Jack Del Rio reached the limits of his tolerance today. An otherwise meaningless Titans field goal drive that numbered 17 plays and consumed 11 minutes and 14 seconds of the fourth-quarter clock lit Del Rio's fuse, causing the rookie head coach to lash out at his defense in his postgame press conference.
"What I saw I won't stand for here," Del Rio said, moments after he told the Jaguars Radio Network his defense's fourth-quarter collapse was "a sign I do not want to see again."
They are his harshest words as a head coach, and they were the result of his team's most lackluster performance of the season. No one in the Jaguars' postgame locker room -- only a few players remained by the time the media entered -- denied the latter, nor did they contest Del Rio's remarks.
How could they? They were coming off a bye week. They were at home against the team they profess to be their most bitter rival. This was a game that would be used as a measuring stick, as to where this franchise was and how far it had to go. How could the Jaguars not be at their best on this day, which was originally planned as the official "Take Back Our House" game?
Enough of that. The situation has become far too serious to waste time on frivolous slogans. This team is at a crossroads. It needs to prove its commitment to winning. It needs to prove it has building-block players on whom Del Rio may lay a foundation for the future. In today's 30-17 loss to the Titans, there was only disappointment.
"Very, very disappointing," Del Rio called it, then cited "two main reasons" for the disappointment. "We had talked about not turning the ball over; not losing the turnover battle, and we did that again today. The second thing is the 11-minute drive at the end of the game. You won't see that happen here. I won't stand for it. We'll identify the guys who are not getting it done and find guys who can, because that's embarrassing," he added.
In that drive, the Titans gained 62 yards rushing on 15 rushing plays. Quarterback Steve McNair threw only one pass, for eight yards and a first down. The 17th play was a 33-yard field goal by Gary Anderson.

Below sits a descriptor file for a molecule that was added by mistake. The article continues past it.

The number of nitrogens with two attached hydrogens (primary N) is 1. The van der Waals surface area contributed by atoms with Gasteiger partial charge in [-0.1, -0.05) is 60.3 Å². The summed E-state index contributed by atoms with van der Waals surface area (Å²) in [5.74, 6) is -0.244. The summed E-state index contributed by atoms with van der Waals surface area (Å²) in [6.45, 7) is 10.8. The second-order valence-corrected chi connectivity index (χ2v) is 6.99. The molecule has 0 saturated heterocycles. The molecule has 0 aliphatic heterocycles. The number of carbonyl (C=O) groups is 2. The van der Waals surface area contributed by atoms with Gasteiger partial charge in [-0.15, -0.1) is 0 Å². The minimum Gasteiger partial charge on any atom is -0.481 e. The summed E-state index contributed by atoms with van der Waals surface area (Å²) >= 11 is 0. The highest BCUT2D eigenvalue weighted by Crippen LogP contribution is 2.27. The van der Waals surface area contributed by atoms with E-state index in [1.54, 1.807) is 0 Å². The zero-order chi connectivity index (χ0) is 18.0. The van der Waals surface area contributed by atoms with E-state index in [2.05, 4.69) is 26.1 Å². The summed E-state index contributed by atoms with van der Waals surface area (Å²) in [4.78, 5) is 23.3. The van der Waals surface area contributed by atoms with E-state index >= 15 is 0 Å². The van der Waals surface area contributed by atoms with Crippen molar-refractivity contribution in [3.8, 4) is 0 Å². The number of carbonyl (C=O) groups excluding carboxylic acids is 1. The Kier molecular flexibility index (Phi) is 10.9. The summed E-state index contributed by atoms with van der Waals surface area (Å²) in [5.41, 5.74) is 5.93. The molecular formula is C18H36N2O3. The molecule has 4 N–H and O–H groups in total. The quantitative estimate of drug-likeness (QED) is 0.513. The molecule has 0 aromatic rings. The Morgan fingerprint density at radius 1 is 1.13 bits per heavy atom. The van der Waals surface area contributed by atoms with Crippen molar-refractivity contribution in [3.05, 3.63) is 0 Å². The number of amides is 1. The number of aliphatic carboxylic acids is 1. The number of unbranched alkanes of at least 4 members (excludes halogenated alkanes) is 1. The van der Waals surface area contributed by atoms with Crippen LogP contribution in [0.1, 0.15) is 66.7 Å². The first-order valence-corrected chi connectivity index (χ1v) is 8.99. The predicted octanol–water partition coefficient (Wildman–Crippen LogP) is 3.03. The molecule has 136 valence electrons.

"There was a lack of execution we teach. We had too many guys not doing it right. It was ugly," said Del Rio, who was asked if "mad" would be an accurate description of his mood. "I think that's fair," he said.
But the 11-minute drive was just the tip of the iceberg. It provided Del Rio with the perfect example on which to vent his frustration. But he could've cited examples from almost any point in the game.
How about the first play of the game, which resulted in an illegal procedure? After two weeks of practice?
"The tone of the game was set when in the first couple of plays we didn't execute plays, formations and assignments we practiced all week," Del Rio said.
So, what will he do? Will he threaten players with loss of jobs?
"It doesn't have to be a threat," he said, but "there's no doubt we're going to look for the people who can help us win. That's an ongoing process that started the day I got here."
And that sounded every bit like a threat.
"We're going to play good football. At 1-6 it's not happening soon enough for me," he said. "I really, really felt confident in this team's preparation going in. That's what I'm mad at."
So, at 1-6 and coming off the most disappointing performance in the "new era's" young history, the Jaguars and their rookie coach are at an early crossroads. In modern-day vernacular, the coach was calling out his players. He was drawing that line in the sand all coaches must establish at some point early in their careers. Will they heed his message and toe his line?
What's to follow will become a defining moment for this team.